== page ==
A crime wave hits Cranford in this Sunday’s near perfect episode of BBC1’s costume drama hit.
“We shall have to put shutters on the shop, like you see in Manchester,” declares store co-owner Mrs Johnson.
Some 7.9m viewers watched last weekend’s visit to the Cheshire village, with 3.2m for the teatime repeat of the first episode.
That Cranford debut had already attracted 8m viewers for its original screening.
Episode three is simply not to be missed.
It begins in November 1842 and takes in Christmas, Valentine’s Day and Shrove Tuesday.
The relationship between Miss Matty (Dame Judi Dench) and Mr Thomas Holbrook (Michael Gambon) moves centre stage.
There’s much more to savour, including scenes between Mr Carter (Philip Glenister) and young Harry Gregson, played by the talented Alex Etel.
Mr Carter is also involved when Lady Ludlow (Francesca Annis) has urgent Christmas Eve business in Cranford.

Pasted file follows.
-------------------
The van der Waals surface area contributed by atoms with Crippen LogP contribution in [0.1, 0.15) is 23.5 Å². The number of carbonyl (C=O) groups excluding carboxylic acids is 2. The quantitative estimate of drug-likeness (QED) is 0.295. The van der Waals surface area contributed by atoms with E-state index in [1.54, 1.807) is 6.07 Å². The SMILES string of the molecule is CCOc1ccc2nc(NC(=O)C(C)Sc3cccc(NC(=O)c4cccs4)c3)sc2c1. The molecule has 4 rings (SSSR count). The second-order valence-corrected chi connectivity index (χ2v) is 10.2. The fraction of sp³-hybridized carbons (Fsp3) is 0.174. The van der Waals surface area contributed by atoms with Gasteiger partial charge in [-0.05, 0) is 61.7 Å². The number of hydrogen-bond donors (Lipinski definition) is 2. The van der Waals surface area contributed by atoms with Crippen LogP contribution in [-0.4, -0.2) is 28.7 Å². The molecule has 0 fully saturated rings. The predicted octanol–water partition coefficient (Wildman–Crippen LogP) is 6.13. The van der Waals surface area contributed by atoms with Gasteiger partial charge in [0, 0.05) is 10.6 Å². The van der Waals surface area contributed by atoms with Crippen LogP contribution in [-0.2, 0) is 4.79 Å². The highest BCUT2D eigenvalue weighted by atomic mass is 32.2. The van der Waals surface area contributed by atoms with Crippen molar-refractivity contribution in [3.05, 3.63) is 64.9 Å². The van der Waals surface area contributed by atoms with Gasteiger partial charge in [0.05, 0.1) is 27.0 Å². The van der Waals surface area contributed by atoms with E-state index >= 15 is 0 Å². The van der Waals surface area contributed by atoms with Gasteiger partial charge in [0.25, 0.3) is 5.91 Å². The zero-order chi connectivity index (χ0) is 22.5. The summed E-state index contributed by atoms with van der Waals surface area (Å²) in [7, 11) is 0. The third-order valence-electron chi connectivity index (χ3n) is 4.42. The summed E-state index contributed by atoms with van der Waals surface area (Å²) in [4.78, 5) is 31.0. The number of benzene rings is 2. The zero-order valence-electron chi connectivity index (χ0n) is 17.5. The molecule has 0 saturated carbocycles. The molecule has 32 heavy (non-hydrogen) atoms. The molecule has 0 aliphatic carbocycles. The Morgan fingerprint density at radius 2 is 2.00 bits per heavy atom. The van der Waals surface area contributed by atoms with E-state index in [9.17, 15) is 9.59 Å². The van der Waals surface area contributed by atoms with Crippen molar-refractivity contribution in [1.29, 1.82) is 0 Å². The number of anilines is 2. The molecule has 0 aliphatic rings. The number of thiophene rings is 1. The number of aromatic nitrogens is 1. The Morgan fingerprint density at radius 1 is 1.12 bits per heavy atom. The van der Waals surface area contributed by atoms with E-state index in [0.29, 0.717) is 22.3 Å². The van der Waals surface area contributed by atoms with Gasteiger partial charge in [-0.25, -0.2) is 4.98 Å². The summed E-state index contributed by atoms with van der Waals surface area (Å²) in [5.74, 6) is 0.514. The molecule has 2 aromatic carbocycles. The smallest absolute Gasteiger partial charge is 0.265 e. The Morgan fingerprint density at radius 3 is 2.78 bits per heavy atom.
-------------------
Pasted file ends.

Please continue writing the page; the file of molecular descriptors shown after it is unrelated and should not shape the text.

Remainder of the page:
Lisa Dillon again impresses as forward-thinking orange-sucker Mary Smith.
And Imelda Staunton continues to portray the comedy genius of Miss Pole.
“Men. They’re all the same,” announces Miss Pole, in fear of thieves and vagabonds.
“They know everything about everything, save when it is to happen and how it can be stopped.
“My father was a man. I think I understand the sex.”
Heartbeat fans will be interested in the arrival of Joe McFadden.
He plays Dr Jack Marshland, a friend of Dr Harrison from London, now working at Manchester Infirmary.
It’s a beautifully written episode, something to cherish on a cold winter’s night.
There’s also a spot of piano playing by Jessie Brown (Julia Sawalha), dutiful daughter to Captain Brown (Jim Carter).
Cranford was Julia’s first job in three years after she gave up acting, intending never to return.
The Absolutely Fabulous and Pride and Prejudice star explains all in Friday’s MEN.
Update: The online version of that TV feature is here.
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